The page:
Cannabis has been recorded as being used for treating female medical conditions as far back as the 7th century BC, with examples listed in pharmacopoeia of ancient Mesopotamia, Egypt, Greece, China and Israel, among others.
Here are a few ways women can benefit from the use of cannabis:
Supporting balance for mental health concerns
Supporting balance for mental health concerns
Mental health is a growing concern across the U.S., and many conditions occur more commonly in women than men. According to the U.S. Department of Health & Human Services’ Office on Women’s Health, one in five women in the U.S. has a mental health disorder, such as depression, anxiety or post-traumatic stress disorder. These conditions can impact one’s overall health and have been linked to symptoms like insomnia, migraines, low libido and gastrointestinal distress.
Much of the research looking at cannabinoids has focused specifically on its impacts on mental health. In particular, numerous studies have established the anxiety-reducing, antidepressant and antipsychotic properties of cannabidiol or CBD, a non-intoxicating compound found in cannabis.
In addition, CBD appears to facilitate fear memory extinction — a major element underlying post-traumatic stress disorder — and promote healthy sleep cycles, a factor that is critical to maintaining both mental and physical health.
In low to moderate doses, THC, another compound found in cannabis, has also been found to help with anxiety, depression and sleeplessness, however it is important to note that its effectiveness may diminish with higher doses.
Individuals who menstruate may be well-aware of the side effects experienced throughout their cycle. Symptoms of PMS and menstruation can include cramping, mood changes, migraines and nausea, among other issues. Fortunately, cannabis has pain-relieving, mood-stabilizing and anti-nausea properties, which can help alleviate some of these symptoms.
Another hormonal change, menopause often comes with its own host of side effects. The most common symptoms of menopause include changes in body temperature or hot flashes, decreased libido, pain during intercourse, mood swings and insomnia
The benefits of cannabis can also improve women’s sex lives. Another study found that routine cannabis consumption was associated with improvements in female sexual satisfaction based on all measures, including levels of desire, arousal, lubrication and orgasm.
Insomnia often goes along hand in hand with some of these conditions and is more common among women than men. As many as one in four women experience some symptoms of insomnia, including trouble falling asleep or staying asleep.
In addition to cannabis’ ability to address the underlying factors of sleeplessness, routine use of CBD may also help regulate circadian rhythms, which can promote a more regular sleep schedule. According to both research and a substantial body of anecdotal evidence, THC — the cannabinoid that produces a high from cannabis — can also induce sedation.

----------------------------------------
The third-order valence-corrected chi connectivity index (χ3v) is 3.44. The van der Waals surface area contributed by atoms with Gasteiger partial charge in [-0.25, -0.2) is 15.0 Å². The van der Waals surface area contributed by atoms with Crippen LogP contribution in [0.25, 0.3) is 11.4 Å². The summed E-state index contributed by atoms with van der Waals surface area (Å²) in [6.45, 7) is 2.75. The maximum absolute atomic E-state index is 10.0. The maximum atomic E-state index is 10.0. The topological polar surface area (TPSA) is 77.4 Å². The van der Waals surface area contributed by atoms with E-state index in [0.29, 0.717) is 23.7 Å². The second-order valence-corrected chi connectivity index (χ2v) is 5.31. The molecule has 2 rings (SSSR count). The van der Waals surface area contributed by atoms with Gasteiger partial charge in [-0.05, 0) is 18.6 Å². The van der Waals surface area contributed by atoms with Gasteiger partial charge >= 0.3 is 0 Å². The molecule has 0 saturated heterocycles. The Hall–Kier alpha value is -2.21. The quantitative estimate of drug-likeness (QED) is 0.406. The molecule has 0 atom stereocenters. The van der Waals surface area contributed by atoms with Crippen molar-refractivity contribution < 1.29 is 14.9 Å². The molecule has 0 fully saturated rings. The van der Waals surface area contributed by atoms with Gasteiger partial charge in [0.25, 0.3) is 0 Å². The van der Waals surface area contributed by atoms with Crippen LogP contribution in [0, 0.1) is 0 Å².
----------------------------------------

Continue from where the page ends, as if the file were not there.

70% of the people impacted by chronic pain are women. And yet, 80% of pain studies are conducted on male mice or human men. One of the few studies to research gender differences in the experience of pain found that women tend to feel it more of the time and more intensely than men. Multiple factors play a role in how we experience pain. This includes genetics, social status, exercise and information processing in the brain. And for women, hormones, puberty, reproductive status and menstrual cycle also affect pain threshold and perception.
Medical cannabis is an increasingly popular alternative to traditional pain-relieving medications, including opioids. Cannabis may ease certain types of chronic pain, including pain resulting from nerve damage and inflammation.
The Endocannabinoid System is the largest receptor system in the body. It is how your cells communicate with each other to maintain homeostasis (balance) in the body. Through the manufacture of endogenous (self-made) cannabinoids, it regulates our appetite, memory, immune system and our ability to rest and recover. The ECS has receptors throughout the entire body. If the ECS is deficient, external cannabinoids are needed to maintain balance in the body. Significant research is indicating that without enough endocannabinoids, the ECS can’t maintain communication between the body’s cells. This means your body can’t maintain homeostasis. When this happens, we get sick.
One key to maintaining homeostasis of the ECS is to provide exogenous cannabinoids (from outside the body). Phytocannabinoids (plant cannabinoids) from the cannabis plant offer this in a perfectly orchestrated way. When we ingest cannabis, in whatever form, the molecules go to the receptors in our bodies and this helps bring us back to balance.
Microdosing is an option for dosing that offers small, subliminal effects without the big high cannabis is known for. By ingesting a small amount of cannabis regularly into the body, systems can come back into balance and wellness is maintained. With that wellness comes a feel-good sensation that elevates daily living.
Since each individual responds uniquely to cannabis, it may take a bit of experimentation to find a product/products that address one’s specific needs.
If you’d like some assistance in reaching your cannabis wellness goals, please reach out. I’d love to help you start your journey of wellness through educated cannabis use.